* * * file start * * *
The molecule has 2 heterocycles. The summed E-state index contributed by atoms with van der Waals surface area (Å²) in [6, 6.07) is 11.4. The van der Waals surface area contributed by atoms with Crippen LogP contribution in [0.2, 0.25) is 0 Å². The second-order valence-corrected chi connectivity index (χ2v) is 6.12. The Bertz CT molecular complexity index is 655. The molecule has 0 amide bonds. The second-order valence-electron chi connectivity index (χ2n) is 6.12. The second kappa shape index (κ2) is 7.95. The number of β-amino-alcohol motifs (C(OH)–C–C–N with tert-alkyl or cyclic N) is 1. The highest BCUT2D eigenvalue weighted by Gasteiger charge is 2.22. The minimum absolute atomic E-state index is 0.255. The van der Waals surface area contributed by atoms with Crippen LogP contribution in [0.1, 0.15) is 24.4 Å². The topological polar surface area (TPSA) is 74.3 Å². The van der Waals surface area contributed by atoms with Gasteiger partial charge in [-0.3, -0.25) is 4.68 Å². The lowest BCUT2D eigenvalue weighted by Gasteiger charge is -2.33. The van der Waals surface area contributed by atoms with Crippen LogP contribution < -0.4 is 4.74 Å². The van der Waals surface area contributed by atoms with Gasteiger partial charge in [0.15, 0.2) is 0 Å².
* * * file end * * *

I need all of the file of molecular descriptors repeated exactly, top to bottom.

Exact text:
The molecule has 2 heterocycles. The summed E-state index contributed by atoms with van der Waals surface area (Å²) in [6, 6.07) is 11.4. The van der Waals surface area contributed by atoms with Crippen LogP contribution in [0.2, 0.25) is 0 Å². The second-order valence-corrected chi connectivity index (χ2v) is 6.12. The Bertz CT molecular complexity index is 655. The molecule has 0 amide bonds. The second-order valence-electron chi connectivity index (χ2n) is 6.12. The second kappa shape index (κ2) is 7.95. The number of β-amino-alcohol motifs (C(OH)–C–C–N with tert-alkyl or cyclic N) is 1. The highest BCUT2D eigenvalue weighted by Gasteiger charge is 2.22. The minimum absolute atomic E-state index is 0.255. The van der Waals surface area contributed by atoms with Crippen LogP contribution in [0.1, 0.15) is 24.4 Å². The topological polar surface area (TPSA) is 74.3 Å². The van der Waals surface area contributed by atoms with Gasteiger partial charge in [-0.3, -0.25) is 4.68 Å². The lowest BCUT2D eigenvalue weighted by Gasteiger charge is -2.33. The van der Waals surface area contributed by atoms with Crippen LogP contribution < -0.4 is 4.74 Å². The van der Waals surface area contributed by atoms with Gasteiger partial charge in [0.15, 0.2) is 0 Å².